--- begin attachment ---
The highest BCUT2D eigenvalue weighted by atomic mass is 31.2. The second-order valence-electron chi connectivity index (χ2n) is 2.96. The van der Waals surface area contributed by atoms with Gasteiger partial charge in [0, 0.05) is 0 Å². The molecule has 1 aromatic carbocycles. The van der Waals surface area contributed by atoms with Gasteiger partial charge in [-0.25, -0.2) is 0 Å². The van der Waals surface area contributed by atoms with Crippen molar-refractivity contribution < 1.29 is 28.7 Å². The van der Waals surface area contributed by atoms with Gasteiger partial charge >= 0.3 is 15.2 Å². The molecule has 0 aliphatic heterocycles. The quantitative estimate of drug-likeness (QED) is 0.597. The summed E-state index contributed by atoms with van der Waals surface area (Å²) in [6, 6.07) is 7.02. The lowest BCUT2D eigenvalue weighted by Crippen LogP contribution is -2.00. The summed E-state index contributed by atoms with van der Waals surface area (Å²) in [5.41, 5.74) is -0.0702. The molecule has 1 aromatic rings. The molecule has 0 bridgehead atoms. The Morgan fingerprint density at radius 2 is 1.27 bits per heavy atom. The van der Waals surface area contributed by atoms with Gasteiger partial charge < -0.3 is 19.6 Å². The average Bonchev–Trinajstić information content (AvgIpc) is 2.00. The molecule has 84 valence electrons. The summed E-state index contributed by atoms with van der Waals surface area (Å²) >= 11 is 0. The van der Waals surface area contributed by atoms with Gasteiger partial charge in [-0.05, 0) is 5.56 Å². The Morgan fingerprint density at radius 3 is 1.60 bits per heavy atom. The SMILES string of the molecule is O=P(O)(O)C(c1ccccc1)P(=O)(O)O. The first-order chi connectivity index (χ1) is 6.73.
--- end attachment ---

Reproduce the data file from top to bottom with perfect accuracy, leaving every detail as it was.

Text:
The highest BCUT2D eigenvalue weighted by atomic mass is 31.2. The second-order valence-electron chi connectivity index (χ2n) is 2.96. The van der Waals surface area contributed by atoms with Gasteiger partial charge in [0, 0.05) is 0 Å². The molecule has 1 aromatic carbocycles. The van der Waals surface area contributed by atoms with Gasteiger partial charge in [-0.25, -0.2) is 0 Å². The van der Waals surface area contributed by atoms with Crippen molar-refractivity contribution < 1.29 is 28.7 Å². The van der Waals surface area contributed by atoms with Gasteiger partial charge >= 0.3 is 15.2 Å². The molecule has 0 aliphatic heterocycles. The quantitative estimate of drug-likeness (QED) is 0.597. The summed E-state index contributed by atoms with van der Waals surface area (Å²) in [6, 6.07) is 7.02. The lowest BCUT2D eigenvalue weighted by Crippen LogP contribution is -2.00. The summed E-state index contributed by atoms with van der Waals surface area (Å²) in [5.41, 5.74) is -0.0702. The molecule has 1 aromatic rings. The molecule has 0 bridgehead atoms. The Morgan fingerprint density at radius 2 is 1.27 bits per heavy atom. The van der Waals surface area contributed by atoms with Gasteiger partial charge < -0.3 is 19.6 Å². The average Bonchev–Trinajstić information content (AvgIpc) is 2.00. The molecule has 84 valence electrons. The summed E-state index contributed by atoms with van der Waals surface area (Å²) >= 11 is 0. The van der Waals surface area contributed by atoms with Gasteiger partial charge in [-0.05, 0) is 5.56 Å². The Morgan fingerprint density at radius 3 is 1.60 bits per heavy atom. The SMILES string of the molecule is O=P(O)(O)C(c1ccccc1)P(=O)(O)O. The first-order chi connectivity index (χ1) is 6.73.